A tough night at the Stately Manor. Our candidates lost all across the board.
Bob Dylan sang that the times, they are a’changing. But in Orchard Ridge’s case, it is the neighborhood that is a’changing. In driveways on my street and the next one over moving pods await, one of those residences took my candidate’s yard signs. We read the obituary of another neighbor, who also took a Fitzsimmons yard sign.
In three straight campaign visits of good supporters of mine, widows answered the door where, in my last campaign 11 years ago, there had been husband and wife. They are being replaced by younger families who, being younger, tend to vote liberal. No amount of redistricting can change the fact that liberals are self-selecting Madison and reinforcing its political monoculture.
Another teachers union clone, Kate Toews, joined the Madison school board. Don’t expect many charter school approvals from that bunch.
The police bashers were returned to the Madison Common Council in fine fashion. The white lab coats here at the Policy Werkes thought it ironic that voting was extended to 9:30 from the standard 8 p.m. closing at the polling place in Allied Drive — “due to [an] extended police presence.” Police were investigating a shooting. Of course.
It was thought that the presence of police would be “intimidating.” Tell me when law-abiding, voting citizens (natural-born or naturalized) are intimidated by the police.
But hey, Ald. Maurice Cheeks got low-cost, high-speed internet for Allied Drive. For that, the Wisconsin State Journal decreed, the incumbent deserved re-election. Apparently, the voters agreed. So as ye sow …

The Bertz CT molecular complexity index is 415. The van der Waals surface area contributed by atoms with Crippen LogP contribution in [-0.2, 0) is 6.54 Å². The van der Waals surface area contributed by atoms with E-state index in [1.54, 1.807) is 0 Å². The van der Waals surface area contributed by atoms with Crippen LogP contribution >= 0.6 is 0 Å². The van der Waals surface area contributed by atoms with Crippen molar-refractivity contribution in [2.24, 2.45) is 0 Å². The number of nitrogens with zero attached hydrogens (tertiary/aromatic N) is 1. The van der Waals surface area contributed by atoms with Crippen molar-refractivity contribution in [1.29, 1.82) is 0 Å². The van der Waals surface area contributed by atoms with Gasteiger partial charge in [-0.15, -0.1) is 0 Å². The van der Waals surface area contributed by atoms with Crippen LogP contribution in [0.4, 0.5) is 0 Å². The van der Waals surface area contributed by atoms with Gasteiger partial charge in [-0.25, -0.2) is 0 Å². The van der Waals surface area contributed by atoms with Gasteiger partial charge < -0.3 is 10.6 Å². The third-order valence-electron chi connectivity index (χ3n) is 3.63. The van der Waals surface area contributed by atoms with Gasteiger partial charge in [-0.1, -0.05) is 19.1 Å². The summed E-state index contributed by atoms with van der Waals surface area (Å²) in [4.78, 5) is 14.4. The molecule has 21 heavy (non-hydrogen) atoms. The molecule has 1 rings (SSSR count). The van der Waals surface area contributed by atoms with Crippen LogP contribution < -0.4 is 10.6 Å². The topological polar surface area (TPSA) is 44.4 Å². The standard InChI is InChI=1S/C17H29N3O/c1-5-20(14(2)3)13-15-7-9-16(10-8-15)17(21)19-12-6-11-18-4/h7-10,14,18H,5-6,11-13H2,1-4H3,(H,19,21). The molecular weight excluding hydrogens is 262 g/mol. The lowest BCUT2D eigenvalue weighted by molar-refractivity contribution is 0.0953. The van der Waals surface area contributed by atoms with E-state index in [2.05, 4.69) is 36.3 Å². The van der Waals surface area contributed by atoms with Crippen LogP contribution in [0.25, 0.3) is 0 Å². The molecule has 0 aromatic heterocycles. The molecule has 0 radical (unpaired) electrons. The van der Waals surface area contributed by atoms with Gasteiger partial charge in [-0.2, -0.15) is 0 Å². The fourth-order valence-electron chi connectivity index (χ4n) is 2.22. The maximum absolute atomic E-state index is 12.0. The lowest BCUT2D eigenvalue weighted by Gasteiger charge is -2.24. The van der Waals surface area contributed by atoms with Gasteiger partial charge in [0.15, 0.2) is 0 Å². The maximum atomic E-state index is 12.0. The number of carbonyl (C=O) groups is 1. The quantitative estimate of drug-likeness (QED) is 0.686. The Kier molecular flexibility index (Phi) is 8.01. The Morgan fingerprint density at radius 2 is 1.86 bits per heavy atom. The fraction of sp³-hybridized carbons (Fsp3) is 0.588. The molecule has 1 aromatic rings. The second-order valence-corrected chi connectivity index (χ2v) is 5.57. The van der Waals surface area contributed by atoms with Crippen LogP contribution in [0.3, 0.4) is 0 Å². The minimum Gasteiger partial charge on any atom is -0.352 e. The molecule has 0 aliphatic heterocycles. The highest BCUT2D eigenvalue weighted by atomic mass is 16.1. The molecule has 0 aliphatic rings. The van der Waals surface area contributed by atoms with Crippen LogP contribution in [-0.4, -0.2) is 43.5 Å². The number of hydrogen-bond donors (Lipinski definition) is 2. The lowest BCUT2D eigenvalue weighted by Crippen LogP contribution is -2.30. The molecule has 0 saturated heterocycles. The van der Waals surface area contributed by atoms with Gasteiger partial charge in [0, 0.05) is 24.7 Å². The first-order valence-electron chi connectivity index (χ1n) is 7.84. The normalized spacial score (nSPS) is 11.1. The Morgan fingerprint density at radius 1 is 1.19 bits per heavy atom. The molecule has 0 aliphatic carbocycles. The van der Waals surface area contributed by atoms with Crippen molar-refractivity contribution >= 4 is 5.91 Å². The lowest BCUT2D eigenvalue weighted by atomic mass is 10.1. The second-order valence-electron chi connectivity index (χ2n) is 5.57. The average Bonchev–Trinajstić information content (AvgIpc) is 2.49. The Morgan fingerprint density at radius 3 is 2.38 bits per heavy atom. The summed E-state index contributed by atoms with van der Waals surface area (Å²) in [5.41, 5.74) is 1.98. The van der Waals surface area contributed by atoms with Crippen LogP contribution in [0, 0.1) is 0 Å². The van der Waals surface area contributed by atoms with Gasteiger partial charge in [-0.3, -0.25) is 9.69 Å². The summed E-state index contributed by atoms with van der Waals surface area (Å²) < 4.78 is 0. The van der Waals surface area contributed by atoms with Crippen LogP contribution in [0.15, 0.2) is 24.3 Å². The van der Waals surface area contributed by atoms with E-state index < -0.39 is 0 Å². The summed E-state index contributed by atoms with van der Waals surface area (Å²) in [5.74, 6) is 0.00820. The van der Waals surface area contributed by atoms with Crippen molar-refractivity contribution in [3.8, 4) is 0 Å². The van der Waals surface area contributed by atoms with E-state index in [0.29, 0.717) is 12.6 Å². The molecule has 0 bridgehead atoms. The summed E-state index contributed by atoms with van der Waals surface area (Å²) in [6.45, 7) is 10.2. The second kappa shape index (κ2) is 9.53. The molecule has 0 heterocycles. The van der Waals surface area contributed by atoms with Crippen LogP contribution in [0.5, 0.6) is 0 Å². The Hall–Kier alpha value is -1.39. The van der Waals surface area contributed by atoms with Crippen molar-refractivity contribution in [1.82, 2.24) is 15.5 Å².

Is county zoning opt-out in trouble?
An unreported story is the carnage in the Town of Middleton. Town chairman Bill Kolar and supervisor Tim Roehl were defeated — both by write-ins, Cynthia Richson and Richard Oberle, respectively. The issue was town governments opting out of county zoning. Kolar maintained he was neutral but sounded supportive. Roehl in particular, as a lobbyist for the Realtors Assn., got the state legislature to enact enabling legislation.
Middleton Town residents showed up in force at a legislative hearing to oppose terms of the opt-out process. The legislation’s author, Rep. Keith Ripp, R-Lodi, was considering changing the requirement of an opt-out from a referendum or annual meeting (where citizens can vote) to a specially called meeting. But Middleton’s vote remains scheduled for the annual town meeting on April 18.
Another big upset, Fitchburg turned out incumbent Steve Arnold, who is Progressive Dane, in favor of challenger Jason Gonzalez.
Tom Consigny, requiescat in pacem
We were talking about long-time neighbors leaving for a better world.
My friend, neighbor, and Blaska campaign treasurer Tom Consigny passed away last Thursday, two years after his beautiful wife, Jean. Tom was a vice president at Wisconsin Power and Light and — I just learned — a high school and college track star and all-round athlete into adulthood — golf, swimming, skiing, and racquetball. And a singer. Tom was a happy warrior; he enjoyed politics. Well, it was his profession, after all. I well remember Tom stapling political signs high up on utility poles, where they remained for many years. He and Jean had a zest for life. When I first visited their house, one street up, in my first race in 1994, Tom ran down in the basement to retrieve two shoeboxes full of note cards — his supporters from his two terms on the Madison Common Council in the 1960s. His obituary.